In 1975, Gallo published articles describing the first human retrovirus, called HL-23. This corresponds to what Gallo would later rename as HTLV-1. The 1975 published research also makes it clear that Gallo and Gillespie succeeded in hybridizing the human HL-23 virus with other animal retroviruses [3]. Gallo did not wish to give out his virus to other labs. His subordinates told how they were ordered to contaminate the tumor cells before they were delivered to outside labs.

Gallo defended his behavior by saying "nevertheless, I'm more honest to others than they are to me." For a period of time in the early 1980s, Gallo and his colleague Max Essex would be the only researchers in the entire United States who received federal research money to investigate the cause of AIDS. What seeming clairvoyance, that this unique honor was bestowed on a man who had spent years manipulating retroviruses.

It was not yet known that AIDS would turn out to be a retrovirus. Unless, of course, it is yet another case of the fox investigating the chicken coop. On the contrary, Gallo at first furiously resisted the idea that AIDS might be caused by a retrovirus. Arthur Levine, a cancer researcher, phoned Gallo in 1982 and asked if knew what was happening to gay men in New York and San Francisco. Gallo said that he had not heard about it. Levine proposed that AIDS might be caused by something related to Gallo's virus, HTLV. Gallo told him "It is interesting", and simply hung up the receiver.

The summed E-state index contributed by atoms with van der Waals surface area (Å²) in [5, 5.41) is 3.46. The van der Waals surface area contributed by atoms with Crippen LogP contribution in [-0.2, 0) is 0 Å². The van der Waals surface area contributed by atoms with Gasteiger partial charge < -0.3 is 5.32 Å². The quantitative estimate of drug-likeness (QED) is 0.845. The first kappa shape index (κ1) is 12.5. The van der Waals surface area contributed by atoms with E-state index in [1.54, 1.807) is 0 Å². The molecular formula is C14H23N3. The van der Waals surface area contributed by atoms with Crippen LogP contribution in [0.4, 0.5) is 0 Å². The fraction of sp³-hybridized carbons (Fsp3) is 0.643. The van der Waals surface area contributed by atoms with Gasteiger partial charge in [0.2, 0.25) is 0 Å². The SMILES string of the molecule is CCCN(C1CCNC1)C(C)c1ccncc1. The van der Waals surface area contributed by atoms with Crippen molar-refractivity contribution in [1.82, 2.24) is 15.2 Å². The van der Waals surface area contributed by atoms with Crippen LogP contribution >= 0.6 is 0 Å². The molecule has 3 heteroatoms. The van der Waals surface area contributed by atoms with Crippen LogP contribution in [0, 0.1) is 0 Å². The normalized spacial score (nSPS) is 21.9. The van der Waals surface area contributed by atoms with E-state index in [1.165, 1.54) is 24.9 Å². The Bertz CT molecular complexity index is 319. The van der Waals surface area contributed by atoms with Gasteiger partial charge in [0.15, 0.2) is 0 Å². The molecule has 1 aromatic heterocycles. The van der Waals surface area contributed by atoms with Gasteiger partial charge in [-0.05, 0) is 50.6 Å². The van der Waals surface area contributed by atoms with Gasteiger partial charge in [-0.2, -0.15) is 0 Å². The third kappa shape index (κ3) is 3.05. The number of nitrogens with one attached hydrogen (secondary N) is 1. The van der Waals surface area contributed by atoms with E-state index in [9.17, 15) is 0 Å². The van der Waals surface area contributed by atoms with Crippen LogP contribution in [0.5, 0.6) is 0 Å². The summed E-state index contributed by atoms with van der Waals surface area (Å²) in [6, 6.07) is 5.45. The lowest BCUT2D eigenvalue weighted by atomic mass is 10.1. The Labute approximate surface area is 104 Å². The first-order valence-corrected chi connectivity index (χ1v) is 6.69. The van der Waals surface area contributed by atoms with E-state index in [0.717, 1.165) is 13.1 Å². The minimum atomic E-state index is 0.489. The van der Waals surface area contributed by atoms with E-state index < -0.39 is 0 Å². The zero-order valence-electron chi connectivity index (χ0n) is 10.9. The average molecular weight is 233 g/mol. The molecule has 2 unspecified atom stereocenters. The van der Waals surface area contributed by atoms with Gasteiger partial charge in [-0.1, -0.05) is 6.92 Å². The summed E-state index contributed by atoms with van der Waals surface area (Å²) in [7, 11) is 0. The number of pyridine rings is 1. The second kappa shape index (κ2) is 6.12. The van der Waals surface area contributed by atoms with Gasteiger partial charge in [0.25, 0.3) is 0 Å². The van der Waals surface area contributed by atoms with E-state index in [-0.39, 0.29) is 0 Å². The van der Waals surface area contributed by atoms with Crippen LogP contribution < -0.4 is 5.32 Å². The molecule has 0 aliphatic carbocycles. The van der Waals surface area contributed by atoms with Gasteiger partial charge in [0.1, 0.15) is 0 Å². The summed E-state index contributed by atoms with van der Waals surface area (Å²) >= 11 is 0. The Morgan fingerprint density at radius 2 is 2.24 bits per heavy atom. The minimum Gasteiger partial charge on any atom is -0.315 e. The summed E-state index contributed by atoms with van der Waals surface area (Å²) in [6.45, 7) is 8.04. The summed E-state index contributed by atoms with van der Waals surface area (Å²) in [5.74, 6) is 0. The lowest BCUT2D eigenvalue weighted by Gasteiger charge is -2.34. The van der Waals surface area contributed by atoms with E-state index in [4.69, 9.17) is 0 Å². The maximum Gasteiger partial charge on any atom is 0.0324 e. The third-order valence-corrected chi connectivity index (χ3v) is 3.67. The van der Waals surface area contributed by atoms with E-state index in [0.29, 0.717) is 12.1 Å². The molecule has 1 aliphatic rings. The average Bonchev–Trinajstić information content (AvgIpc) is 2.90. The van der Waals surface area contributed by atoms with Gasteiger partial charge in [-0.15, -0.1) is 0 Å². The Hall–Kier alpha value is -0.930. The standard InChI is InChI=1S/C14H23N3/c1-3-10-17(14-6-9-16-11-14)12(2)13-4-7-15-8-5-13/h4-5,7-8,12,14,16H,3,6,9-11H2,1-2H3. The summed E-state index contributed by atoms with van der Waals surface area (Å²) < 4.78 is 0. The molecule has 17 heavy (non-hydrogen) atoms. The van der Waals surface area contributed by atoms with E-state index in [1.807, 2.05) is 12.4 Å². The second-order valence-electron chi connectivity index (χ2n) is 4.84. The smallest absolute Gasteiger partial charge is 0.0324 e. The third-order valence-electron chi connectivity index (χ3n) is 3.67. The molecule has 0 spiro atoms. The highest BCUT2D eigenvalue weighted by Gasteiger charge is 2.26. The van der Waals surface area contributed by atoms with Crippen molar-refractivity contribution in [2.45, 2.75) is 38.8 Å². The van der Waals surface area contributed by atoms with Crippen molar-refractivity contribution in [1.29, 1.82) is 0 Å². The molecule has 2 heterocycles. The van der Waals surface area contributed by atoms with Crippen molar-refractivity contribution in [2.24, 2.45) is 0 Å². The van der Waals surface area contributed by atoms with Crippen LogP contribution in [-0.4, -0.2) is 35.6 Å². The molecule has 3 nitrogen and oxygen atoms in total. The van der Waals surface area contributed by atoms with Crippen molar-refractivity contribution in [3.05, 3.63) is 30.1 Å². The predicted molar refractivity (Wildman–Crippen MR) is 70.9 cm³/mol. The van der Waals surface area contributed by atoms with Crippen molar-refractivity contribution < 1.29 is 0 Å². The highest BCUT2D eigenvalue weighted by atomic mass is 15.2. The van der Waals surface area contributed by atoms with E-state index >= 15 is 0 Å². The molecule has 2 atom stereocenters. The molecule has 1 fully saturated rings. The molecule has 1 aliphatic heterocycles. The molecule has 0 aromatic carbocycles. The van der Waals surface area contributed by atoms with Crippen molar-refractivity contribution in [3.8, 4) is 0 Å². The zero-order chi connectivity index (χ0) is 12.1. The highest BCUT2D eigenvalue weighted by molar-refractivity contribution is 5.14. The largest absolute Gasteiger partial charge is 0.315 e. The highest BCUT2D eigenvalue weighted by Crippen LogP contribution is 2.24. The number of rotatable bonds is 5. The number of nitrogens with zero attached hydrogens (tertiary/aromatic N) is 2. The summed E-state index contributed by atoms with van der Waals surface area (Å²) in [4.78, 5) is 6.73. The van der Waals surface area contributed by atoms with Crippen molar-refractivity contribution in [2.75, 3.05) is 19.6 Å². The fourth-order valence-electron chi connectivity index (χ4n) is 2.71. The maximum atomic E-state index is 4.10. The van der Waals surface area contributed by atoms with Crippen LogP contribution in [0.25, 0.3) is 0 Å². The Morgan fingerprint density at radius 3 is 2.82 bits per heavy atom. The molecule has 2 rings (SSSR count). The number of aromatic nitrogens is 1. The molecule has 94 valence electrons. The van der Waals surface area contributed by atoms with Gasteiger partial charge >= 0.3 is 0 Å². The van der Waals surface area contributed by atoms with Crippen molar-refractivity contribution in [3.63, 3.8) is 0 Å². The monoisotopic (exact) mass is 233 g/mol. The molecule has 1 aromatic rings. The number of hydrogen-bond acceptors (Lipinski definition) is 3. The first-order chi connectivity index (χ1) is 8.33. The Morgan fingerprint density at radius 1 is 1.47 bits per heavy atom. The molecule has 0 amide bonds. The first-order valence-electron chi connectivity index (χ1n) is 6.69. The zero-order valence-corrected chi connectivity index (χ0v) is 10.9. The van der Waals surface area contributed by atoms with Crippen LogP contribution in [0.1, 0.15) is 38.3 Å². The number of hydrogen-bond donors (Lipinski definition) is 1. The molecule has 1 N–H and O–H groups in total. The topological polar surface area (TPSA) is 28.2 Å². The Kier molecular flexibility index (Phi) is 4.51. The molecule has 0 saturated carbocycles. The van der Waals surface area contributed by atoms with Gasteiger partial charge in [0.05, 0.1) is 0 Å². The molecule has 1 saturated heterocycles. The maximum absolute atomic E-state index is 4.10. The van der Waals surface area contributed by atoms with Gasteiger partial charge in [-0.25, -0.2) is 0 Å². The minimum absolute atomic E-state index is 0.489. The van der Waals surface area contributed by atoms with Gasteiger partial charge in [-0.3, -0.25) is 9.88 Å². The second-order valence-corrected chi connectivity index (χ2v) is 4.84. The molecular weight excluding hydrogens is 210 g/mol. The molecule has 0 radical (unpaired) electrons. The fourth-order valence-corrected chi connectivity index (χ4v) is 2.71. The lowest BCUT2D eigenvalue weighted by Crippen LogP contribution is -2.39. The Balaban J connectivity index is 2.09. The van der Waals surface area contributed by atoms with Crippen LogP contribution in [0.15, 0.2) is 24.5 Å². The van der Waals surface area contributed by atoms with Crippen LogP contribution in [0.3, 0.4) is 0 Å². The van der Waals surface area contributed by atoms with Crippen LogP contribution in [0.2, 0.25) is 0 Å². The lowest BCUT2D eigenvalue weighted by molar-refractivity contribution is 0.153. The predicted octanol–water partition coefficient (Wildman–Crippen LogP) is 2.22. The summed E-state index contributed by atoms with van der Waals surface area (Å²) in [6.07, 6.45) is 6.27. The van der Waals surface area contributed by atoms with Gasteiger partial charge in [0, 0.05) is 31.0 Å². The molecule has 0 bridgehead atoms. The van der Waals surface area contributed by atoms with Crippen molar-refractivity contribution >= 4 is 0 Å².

Gallo's close colleague, the renowned Harvard scientist Max Essex, started his own investigation, without Gallo's knowledge, to see if HTLV was related to AIDS. When Gallo found out, he exploded furiously- "How can you collaborate with me, when you are doing stuff behind my back?" For a solid 45 minutes, he berated Essex and another researcher, Mullins [1].

To others, it seemed clear that something similar to HTLV might be causing AIDS. The similarities of the symptoms of AIDS, and those produced by other retroviruses that Gallo, Don Francis, and Max Essex had been studying, seemed obvious enough. What made Gallo so inexplicably reluctant to study the possibility?

One possibility suggests itself- Gallo did not want it revealed that his own hybridization experiments may have unleashed the new monster. Perhaps it also occurred to Gallo that right-wing military and intelligence operatives connected with his labs had taken the new monster and used it to infect the country's most hated minority.

With Gallo's fame at a peak in 1989, he has a last gala performance, in which he was given an audience by the Pope. Between Gallo and the Pope, there was a common personal link- their friend Wolf Smuzness, who ran the hepatitis B vaccine trials on gay guinea pigs, immediately before AIDS first broke out [1].

[1] AIDS, the Human factor,

[2] Gulf War Syndrome and Treason,

[3] Band Played On, Randy Shilts, John Crewdson: The great AIDS quest, Chicago Tribune Seth Roberts: RAT, Spy

Tom Keske maintains an archive of essays for non-profit distribution providing authorship is recognised at

Tom Keske is a Boston, Mass based commission articles contact